• HS2 has also become a symbol of the Government’s commitment to big infrastructure projects at a time when identifying another flagship measure is hard to do – particularly in the light of the postponement of an airport decision until after the next election.  Again, Labour is pressing the Government on more capital spending to boost the economy.
  • There would undoubtedly be costs in cancelling the project, which would expose the Department of Transport to renewed criticism after the West Coast main line debacle.  No wonder Patrick McLoughlin, in a ConservativeHome article supporting the  project this week, stressed claims that the project will provide £50 billion worth of benefits for the economy and over 100,00 jobs.

Essentially, the logic behind HS2 is that since railway demand will soar, a choice involved in meeting it demands either building a new dedicated line to the midlands or north, or else spending even more on the West Coast line – or putting in more short-haul air flights instead, the environmental costs of which government is reluctant to accept.

It was this logic, plus a feeling for “grand projects”, that lay behind Andrew Adonis’s push for the present HS2 plan under Labour.  The Treasury, by contrast, is far more cool, as it always is about big projects.  George Osborne is less emotionally committed to HS2 than Cameron, despite his northern seat, and this stance represents traditional Treasury caution.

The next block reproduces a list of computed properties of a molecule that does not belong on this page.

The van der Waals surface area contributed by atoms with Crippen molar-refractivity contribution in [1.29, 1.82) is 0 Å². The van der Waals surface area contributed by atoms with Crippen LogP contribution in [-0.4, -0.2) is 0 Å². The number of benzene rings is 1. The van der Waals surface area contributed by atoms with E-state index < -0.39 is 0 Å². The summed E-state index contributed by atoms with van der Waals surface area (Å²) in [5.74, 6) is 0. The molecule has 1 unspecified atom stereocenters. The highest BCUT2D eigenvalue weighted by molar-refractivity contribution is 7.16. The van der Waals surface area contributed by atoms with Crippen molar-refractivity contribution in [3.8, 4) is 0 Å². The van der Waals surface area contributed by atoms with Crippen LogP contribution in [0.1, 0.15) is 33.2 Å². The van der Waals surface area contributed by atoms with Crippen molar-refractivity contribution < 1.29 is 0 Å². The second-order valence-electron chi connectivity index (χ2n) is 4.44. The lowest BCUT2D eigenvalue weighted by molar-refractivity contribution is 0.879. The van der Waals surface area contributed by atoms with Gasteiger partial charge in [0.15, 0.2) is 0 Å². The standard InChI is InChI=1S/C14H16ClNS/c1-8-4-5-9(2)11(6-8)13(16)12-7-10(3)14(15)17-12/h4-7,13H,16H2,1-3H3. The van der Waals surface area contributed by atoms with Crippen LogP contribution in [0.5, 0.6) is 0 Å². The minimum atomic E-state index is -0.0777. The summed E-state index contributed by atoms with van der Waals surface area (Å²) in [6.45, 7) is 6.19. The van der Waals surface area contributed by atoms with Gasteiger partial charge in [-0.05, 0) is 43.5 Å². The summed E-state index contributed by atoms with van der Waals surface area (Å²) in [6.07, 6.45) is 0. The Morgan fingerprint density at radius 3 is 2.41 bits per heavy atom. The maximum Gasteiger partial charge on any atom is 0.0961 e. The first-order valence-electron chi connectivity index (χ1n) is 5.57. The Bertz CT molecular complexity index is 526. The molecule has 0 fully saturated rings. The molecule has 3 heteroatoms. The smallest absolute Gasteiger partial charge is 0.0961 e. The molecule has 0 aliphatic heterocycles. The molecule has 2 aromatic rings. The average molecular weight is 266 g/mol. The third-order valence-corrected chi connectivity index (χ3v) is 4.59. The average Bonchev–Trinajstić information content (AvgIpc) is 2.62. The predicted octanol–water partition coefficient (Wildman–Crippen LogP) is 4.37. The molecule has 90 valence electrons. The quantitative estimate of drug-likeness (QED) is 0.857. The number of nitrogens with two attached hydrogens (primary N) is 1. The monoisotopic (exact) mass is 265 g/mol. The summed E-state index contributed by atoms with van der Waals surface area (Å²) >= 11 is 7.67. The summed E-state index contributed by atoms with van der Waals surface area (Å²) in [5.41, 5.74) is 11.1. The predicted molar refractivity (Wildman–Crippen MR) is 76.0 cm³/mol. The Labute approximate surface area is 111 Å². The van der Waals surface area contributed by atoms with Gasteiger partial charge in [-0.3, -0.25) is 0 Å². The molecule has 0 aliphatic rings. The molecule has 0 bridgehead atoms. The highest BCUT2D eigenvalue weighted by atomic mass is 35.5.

Adonis’s calculations about the relative costs of a dedicated line look even more shaky this week than before, and it is increasingly evident that new technology enables more people than ever to work while travelling.  Part of the orthodoxy behind HS2 is that this is difficult to do, which is why journey times must be cut.

However, the brutal electoral truth is that the only MPs with an incentive to challenge the project are fiscal hawks, or those whose constituencies are affected adversely.  HS2 will doubtless chug on until or unless legal challenges or Treasury apparatchiks kill it off.  As for legacy, Cameron had better hope it really does turn out more like the Channel tunnel and less like Concorde.

By Paul Goodman

 

HIGHLIGHTS FROM THE WEEK ON CONSERVATIVEHOME